This quote came across my email, and I’ve been thinking about it a lot: “There is but one solution to the intricate riddle of life; to improve ourselves, and contribute to the happiness of others.” – Mary Shelley

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Or, X. Had I been using Roman Numerals. X just looks more fun.

  • Revisiting decluttering, and the nearly daily struggle I have with stuff. I’m not alone, and Valerie Peterson’s article on The Lily is just another example.
  • Also, Marie Kondo’s Netflix show, Tidying Up with Marie KondoI had watched it last year, but revisiting it during the past week has been somewhat cathartic.
  • An interesting video from Molner’s Table, discussing the future of offices.
  • It’s 35 years old: Back to the Future! I’m still amazed when I see Christopher Lloyd show up on television. One of a handful of memorable and exciting trilogies.
  • The first adaptaion of Aldous Huxley’s dystopian novel Brave New World to stream on Peacock starting next week. Sure, another streaming service is last on everyone’s list right now. But this may be just the show we need.

Independence

What I said yesterday is true, however, I also found myself facing a problem with posting this past weekend. I didn’t know how to address the issues in this country.

I guess I always hope to write something that, if read, might be viewed as inspirational, educational, or at least not a waste of time. (Reminds me of Speech 101…)

But the nation is hurting, and either addressing or ignoring the issue felt so complicated that I wasn’t able to write anything at all for it.

I don’t have an answer. When it comes to race relations, income disparity, social justice reform, unfair policing practices, etc. There is the vast expanse of grey area, and all any of us can do is try to navigate it as safely and equitably as we can.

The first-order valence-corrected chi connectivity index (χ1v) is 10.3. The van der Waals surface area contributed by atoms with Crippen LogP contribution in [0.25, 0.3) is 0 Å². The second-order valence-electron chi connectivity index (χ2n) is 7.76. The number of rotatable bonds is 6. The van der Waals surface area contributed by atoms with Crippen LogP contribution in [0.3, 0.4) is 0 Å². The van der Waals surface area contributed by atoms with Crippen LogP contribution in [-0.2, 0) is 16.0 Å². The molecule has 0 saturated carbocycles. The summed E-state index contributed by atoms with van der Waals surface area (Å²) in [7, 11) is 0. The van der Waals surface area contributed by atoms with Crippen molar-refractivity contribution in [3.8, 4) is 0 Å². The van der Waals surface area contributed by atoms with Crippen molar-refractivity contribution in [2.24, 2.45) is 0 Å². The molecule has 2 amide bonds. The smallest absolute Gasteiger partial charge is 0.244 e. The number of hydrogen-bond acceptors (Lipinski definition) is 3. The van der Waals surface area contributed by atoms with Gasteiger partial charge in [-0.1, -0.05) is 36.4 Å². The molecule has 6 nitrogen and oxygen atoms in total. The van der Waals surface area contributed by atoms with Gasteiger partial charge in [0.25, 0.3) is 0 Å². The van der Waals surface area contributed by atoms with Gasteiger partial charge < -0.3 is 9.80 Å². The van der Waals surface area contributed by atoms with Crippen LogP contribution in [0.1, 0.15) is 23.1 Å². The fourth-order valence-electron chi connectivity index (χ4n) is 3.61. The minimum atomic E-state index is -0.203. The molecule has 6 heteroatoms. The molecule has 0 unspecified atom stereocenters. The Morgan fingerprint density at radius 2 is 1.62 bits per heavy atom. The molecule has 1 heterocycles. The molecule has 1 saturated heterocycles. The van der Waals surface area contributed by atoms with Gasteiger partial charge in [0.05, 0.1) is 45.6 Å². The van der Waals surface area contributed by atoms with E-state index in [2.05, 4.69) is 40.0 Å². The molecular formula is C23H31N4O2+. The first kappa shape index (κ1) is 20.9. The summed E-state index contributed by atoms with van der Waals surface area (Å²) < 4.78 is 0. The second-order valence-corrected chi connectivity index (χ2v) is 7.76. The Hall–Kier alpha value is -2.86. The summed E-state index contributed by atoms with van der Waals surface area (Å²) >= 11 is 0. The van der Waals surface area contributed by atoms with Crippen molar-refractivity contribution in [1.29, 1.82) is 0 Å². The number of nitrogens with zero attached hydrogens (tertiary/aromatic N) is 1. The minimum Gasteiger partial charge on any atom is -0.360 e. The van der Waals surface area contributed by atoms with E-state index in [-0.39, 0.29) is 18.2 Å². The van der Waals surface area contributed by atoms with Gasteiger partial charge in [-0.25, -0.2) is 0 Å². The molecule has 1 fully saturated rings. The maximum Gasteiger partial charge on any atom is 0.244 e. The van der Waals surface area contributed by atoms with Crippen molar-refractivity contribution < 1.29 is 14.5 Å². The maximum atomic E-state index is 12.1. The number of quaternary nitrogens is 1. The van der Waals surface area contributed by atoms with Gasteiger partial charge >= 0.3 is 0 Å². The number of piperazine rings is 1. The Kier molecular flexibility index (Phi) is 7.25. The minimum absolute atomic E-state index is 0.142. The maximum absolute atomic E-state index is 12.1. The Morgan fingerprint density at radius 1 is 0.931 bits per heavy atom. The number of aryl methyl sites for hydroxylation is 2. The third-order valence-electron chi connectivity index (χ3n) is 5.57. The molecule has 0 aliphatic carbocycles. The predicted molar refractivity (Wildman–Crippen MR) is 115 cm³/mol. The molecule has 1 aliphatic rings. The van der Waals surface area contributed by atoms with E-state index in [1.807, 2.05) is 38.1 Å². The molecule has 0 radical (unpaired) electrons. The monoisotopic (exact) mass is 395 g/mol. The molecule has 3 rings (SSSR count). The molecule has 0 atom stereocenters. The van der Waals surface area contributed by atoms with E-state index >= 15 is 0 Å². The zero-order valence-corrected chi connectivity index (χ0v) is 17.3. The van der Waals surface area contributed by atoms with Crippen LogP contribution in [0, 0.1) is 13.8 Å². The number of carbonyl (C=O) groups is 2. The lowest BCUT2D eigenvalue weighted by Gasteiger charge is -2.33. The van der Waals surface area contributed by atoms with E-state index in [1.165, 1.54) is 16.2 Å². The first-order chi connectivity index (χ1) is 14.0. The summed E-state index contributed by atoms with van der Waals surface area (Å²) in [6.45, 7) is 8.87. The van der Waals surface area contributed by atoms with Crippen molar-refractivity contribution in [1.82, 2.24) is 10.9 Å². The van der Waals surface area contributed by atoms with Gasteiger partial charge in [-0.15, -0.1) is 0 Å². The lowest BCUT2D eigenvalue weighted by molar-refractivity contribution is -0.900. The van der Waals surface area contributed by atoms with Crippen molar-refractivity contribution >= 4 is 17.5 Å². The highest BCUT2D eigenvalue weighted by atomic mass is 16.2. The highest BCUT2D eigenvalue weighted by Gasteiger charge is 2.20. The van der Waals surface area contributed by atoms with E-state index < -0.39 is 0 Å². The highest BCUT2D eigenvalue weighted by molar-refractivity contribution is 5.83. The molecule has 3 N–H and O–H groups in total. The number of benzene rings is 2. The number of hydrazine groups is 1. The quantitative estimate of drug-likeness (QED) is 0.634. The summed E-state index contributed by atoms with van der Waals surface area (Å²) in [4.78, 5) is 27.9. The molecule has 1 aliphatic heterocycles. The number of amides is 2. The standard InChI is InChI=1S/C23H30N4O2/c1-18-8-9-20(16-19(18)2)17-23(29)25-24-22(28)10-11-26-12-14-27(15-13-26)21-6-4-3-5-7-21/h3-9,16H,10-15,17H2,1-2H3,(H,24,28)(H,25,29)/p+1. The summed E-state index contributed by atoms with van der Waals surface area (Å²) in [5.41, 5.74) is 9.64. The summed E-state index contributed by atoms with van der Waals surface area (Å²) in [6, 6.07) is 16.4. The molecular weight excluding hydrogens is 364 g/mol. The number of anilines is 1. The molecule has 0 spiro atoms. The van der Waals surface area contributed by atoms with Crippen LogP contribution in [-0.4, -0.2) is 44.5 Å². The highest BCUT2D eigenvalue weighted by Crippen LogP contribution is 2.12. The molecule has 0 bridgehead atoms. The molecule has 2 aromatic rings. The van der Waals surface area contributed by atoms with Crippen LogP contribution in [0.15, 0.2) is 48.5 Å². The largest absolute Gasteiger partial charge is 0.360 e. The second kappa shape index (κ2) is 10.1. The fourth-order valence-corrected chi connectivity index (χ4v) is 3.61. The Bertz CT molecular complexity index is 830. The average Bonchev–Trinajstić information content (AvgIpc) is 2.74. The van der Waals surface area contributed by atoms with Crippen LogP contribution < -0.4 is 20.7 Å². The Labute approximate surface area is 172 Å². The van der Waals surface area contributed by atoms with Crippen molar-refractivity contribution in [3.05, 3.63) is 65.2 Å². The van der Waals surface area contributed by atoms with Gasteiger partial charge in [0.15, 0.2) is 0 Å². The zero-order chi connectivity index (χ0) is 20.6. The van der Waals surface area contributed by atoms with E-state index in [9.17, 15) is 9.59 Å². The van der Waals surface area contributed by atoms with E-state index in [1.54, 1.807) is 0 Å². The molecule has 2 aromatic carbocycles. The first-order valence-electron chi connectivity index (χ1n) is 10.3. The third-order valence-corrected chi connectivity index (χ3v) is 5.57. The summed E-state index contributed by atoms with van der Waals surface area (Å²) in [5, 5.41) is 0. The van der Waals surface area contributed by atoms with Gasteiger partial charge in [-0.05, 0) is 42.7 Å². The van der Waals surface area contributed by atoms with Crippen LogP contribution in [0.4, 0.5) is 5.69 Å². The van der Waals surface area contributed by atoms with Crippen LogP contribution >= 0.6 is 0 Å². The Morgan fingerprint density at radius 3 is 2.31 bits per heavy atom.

The past two years for the July 4th weekend, I’d play this reading of the Declaration of Independence on my radio program. I didn’t this year. But I thought I’d share it here.

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More of the links that I don’t get time to share enough of. One of these weeks I’ll codify (at least somewhat) my method of sharing the things I find online, in the world, and elsewhere. For now…

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  • Meditation at home, for relaxation, resetting, and releasing.
  • Computer-driven policing can lead to false positives
  • Neural mapping by researchers at MIT leading to innovations in computer chip technology.
  • Moment’s streaming Film Festival on Sunday, June 28.
  • New podcast to listen to: Land of the Giants, from Recode by Vox. Some inconsistent delivery over the past year, but I can completely understand that. Good for learning about the five tech giants.

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DC Comics’ face masks, with a mask going to a hospital for every purchase.

A publishing industry strike in solidarity with worldwide protests against racism.

Was asked a trivia question about sci-fi set design: What does greeble refer to? I had to look up the answer (it involves texturing).

AMC reports that “almost all” theaters will reopen in July.

And maybe, just maybe, film production can restart next week (whether or not it will remains to be seen.)